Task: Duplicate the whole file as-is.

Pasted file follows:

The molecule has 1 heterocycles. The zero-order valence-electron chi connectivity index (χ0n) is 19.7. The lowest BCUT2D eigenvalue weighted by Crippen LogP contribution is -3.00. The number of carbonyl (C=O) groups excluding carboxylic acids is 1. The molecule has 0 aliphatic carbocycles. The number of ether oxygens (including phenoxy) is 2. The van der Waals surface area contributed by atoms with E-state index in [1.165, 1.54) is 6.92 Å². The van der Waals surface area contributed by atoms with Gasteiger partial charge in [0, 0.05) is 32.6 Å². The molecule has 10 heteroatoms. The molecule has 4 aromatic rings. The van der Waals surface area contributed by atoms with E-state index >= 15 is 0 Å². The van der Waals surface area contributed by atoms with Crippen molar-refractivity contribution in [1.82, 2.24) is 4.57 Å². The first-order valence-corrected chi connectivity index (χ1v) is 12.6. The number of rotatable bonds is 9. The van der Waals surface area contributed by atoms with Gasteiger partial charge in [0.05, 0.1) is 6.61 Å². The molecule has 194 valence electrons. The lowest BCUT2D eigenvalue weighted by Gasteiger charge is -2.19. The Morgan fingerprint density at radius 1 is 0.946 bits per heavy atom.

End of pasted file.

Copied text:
The molecule has 1 heterocycles. The zero-order valence-electron chi connectivity index (χ0n) is 19.7. The lowest BCUT2D eigenvalue weighted by Crippen LogP contribution is -3.00. The number of carbonyl (C=O) groups excluding carboxylic acids is 1. The molecule has 0 aliphatic carbocycles. The number of ether oxygens (including phenoxy) is 2. The van der Waals surface area contributed by atoms with E-state index in [1.165, 1.54) is 6.92 Å². The van der Waals surface area contributed by atoms with Gasteiger partial charge in [0, 0.05) is 32.6 Å². The molecule has 10 heteroatoms. The molecule has 4 aromatic rings. The van der Waals surface area contributed by atoms with E-state index >= 15 is 0 Å². The van der Waals surface area contributed by atoms with Crippen molar-refractivity contribution in [1.82, 2.24) is 4.57 Å². The first-order valence-corrected chi connectivity index (χ1v) is 12.6. The number of rotatable bonds is 9. The van der Waals surface area contributed by atoms with Gasteiger partial charge in [0.05, 0.1) is 6.61 Å². The molecule has 194 valence electrons. The lowest BCUT2D eigenvalue weighted by Gasteiger charge is -2.19. The Morgan fingerprint density at radius 1 is 0.946 bits per heavy atom.